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Ace forensic investigator Paul O’Sullivan says South Africa’s new specialist unit to counter a surge in kidnapping has all the signs of an inside job. The founder of Forensics for Justice says the leadership of the SAPS unit is compromised (the operational head is himself on trial on kidnapping charges), while family of unit members are acting as couriers of the cash to kidnappers—a case of wolves appointed to guard sheeple. Also, in this interview, the no-nonsense crime fighter admits his mission to destroy legal firm Lawtons (ex Hogan Lovell SA; previously Routledge Modise) is personal. He spoke to Alec Hogg of BizNews.
Relevant timestamps from the interview
- 01:34 – Paul O’Sullivan on the corruption surrounding Eskom’s Kusile power plant
- 02:07 – O’Sullivan on if he has read Andre de Ruyter’s new book Truth to Power
- 03:10 – On his mission to take down Lawtons law firm, formerly Hogan Lovells South Africa
- 12:45 – On criminality and corruption within the South African Police Service, particularly the new kidnapping prevention unit
- 21:21 – On Police Minister Bheki Cele
Excerpts from the interview
Paul O’Sullivan on his mission to destroy Lawtons law firm
Hogan Lovells South Africa was rotten to the core – dirty lawyers running a dirty law firm. [So] what did they do? They changed their name from Hogan Lovells South Africa, to Lawtons. But of course, they lost 60 or 70% of their staff because their business collapsed – it imploded and their staff scattered and went everywhere. Well, that’s a problem because they’d installed themselves in one of the fanciest buildings in Joburg at 140 West Street in Sandton. So I didn’t carry on attacking Hogan Lovells not realising this sleight of hand. I’m just thinking, okay Lawtons suggests another law firm in the same building as Hogan Lovells.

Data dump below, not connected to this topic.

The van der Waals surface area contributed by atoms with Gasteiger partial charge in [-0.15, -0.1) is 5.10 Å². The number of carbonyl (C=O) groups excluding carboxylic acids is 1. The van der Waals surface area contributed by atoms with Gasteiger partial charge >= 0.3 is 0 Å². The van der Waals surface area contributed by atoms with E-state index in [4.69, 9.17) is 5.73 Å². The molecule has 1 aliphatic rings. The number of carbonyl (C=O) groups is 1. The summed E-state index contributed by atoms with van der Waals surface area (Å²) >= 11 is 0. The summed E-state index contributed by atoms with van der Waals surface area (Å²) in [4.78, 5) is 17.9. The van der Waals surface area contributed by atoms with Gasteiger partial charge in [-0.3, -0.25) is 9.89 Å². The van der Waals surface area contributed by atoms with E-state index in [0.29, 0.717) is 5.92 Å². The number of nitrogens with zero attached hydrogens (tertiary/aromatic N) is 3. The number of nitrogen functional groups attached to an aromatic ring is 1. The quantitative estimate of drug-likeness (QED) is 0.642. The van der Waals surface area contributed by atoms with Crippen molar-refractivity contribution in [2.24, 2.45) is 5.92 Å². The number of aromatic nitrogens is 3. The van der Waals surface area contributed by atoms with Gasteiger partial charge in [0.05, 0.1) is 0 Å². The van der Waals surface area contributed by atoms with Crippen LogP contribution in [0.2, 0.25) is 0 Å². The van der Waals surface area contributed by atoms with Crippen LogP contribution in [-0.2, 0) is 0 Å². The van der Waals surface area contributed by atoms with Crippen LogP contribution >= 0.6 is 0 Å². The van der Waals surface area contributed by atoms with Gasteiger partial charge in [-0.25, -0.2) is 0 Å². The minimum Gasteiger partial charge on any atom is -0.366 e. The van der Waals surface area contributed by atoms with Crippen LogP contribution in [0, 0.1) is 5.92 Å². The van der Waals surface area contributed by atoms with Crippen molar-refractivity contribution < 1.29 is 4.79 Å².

So I had a meeting, earlier this year in February, with the real Hogan Lovells, and they said, ‘Paul, you don’t understand. It’s not us. Hogan Lovells South Africa is now called Lawtons.’ So I thought, what? [And] I did some research and I saw that [all] the main protagonists are still there. All the, I shall call them ‘low ethics’ lawyers, that were involved in propping up state capture are still there. And I thought, My God! How did they get away with it? Change your name, and then say, ‘No, that wasn’t us, had nothing to do with us. My hands are clean.’ Meanwhile, it’s them! So I decided, okay, I’m going after them and they haven’t got the guts to even pick up the phone and say sorry. And I’ve said to them, my plan now is to wipe your firm out, to have a proper implosion, finish what I started five years ago.
O’Sullivan on why taking down Lawtons is personal to him
This is very personal. [My] one daughter was eight years old and the other daughter was nine years old, [and] we were on [our] way to London, where I was taking them back to school. I was dragged off a plane with my two small children, assaulted in front of them and then dragged away [to be] detained and tortured for four days. By Lawtons’ clients. Now, if Lawtons hadn’t have done what they did – although they were called Hogan Lovells South Africa, it’s still the same company – I wouldn’t have been dragged off that plane.